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Subject-Specific Resources

Differentiating Reading Instruction in the Language Arts Classroom

English and language arts teachers spend considerable time building literacy skills with their students. This can be a challenge when students come to class with a wide variety of needs. By differentiating reading assignments, teachers can be successful in meeting the diverse needs that students bring to class. Students can build the literacy skills needed for all of their schoolwork by engaging in activities that improve their knowledge of how reading skills are transferred to other courses.

Assess Reading First
English and language arts teachers should begin the year by assessing each student's reading abilities. A variety of reading assessment tools is available to help you accomplish this; some are highly individualized and provide specific prescriptive approaches; some are more general in nature.

Teachers who have reading assessment software programs can test reading ability on the individual level and receive a report that indicates a grade-level reading equivalent. These programs often provide details on specific skills and offer prescriptive approaches to improve those areas.

Some teachers work in schools that have reading specialists who either will administer the reading assessments themselves or train teachers how to do it. These specialists can also provide detailed information about specific skill areas.

Teachers who don't have specialized software or reading professionals can also find out more about their students' reading skills, however. By administering a released state reading test or other generic reading assessment, such as the Flanagan reading test, teachers can gain insight into each student's reading level.

Once a teacher has an idea of student reading skills, lessons can be designed to address the various needs of the class, with improved comprehension being the ultimate goal.

Differentiated Reading Assignments

Let's assume the content is Mark Twain's The Adventures of Huckleberry Finn, a classic that is taught in classrooms across the United States. Reading activities matched to abilities create a framework for thought processes that improve reading comprehension. Consider the following strategies for three different levels of readers.
Reading Level Strategies
Struggling Readers
  • Outline. Create a basic plot outline to use as a roadmap to the story. Students should read aloud initially, until they get into the text. As they do so, have each student plot the events of the story as they unfold. Then, come together as a class to review the plot diagrams.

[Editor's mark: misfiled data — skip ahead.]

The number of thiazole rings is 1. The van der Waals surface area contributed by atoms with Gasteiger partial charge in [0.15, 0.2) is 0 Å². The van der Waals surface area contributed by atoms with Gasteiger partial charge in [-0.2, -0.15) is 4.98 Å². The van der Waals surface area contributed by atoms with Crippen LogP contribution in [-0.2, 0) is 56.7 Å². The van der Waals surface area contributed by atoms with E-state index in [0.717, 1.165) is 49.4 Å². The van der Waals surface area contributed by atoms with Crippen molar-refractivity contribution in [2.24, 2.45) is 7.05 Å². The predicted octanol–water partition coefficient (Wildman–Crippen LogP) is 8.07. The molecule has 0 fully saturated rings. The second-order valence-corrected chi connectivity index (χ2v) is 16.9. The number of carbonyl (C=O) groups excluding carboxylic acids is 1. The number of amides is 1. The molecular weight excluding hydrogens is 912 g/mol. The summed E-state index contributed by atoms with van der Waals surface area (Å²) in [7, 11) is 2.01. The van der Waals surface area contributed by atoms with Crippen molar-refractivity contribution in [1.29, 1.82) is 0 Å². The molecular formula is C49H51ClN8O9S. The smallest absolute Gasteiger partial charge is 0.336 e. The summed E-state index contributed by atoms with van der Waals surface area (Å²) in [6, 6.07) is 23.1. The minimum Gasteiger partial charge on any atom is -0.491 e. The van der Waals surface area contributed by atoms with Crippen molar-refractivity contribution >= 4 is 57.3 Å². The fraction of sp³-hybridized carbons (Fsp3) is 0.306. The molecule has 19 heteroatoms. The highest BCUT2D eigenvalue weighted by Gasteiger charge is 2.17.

• Predict. Once the exposition is plotted on the class map, begin a three-column class prediction chart with the headings labeled prediction, evaluation, and revised prediction. Ask questions that require students to use the information on the class or individual plot diagrams to predict what will happen next and require them to cite a fact from the story that is a basis for the prediction.
  • Evaluate predictions. Periodically, pause from reading and evaluate whether the prediction still seems feasible (evaluation), and if it does not, chart the revised prediction.
  • Write to learn. After the novel has been read in its entirety, require students to use the plot diagram to write an essay. Students could write about how the resolution of the story is connected to the exposition of the story, or how the story might have been different if a specific event had been omitted.
General Readers
  • Connect. Initiate background knowledge by reviewing both the historical context of Twain's novel and the formal literary elements: plot, setting, character, theme, narrator, and point of view.
  • Trace. Ask students to select an idea from both the historical context and the literary elements and trace each as they emerge in the novel. A two-column chart is ideal for this activity as it provides a chronological record-keeping of the progress of the idea or element.
  • Write to learn. Once reading is complete, have students write an essay that explains the development of either idea.
Advanced Readers
  • Integrate content areas. Examine the literature through the critical lens of New Historicism. Review a literary and historical time line (available in most literature and history textbooks) and ask students to identify social and political characteristics of the writing of Twain's time period.
  • Discuss. Discuss literature as a means to political and social change, and satire as a specific technique to evoke such change.
  • Identify purposes for reading. Establish purposes for reading: 1) to identify Twain's platform as a political writer, and 2) to identify at least three literary elements or techniques he relies on to carry his message to the reader.
  • Silent reading. Provide time to read silently (both in and out of class), and provide a forum for small and large group discussion related to the reading purpose.
  • Write to learn. Once reading is complete, require students to write an essay that examines the novel as a vehicle to political change.

This article was contributed by Janice Christy, M.Ed., English Department Chair, Louisa County High School, Louisa, Virginia.





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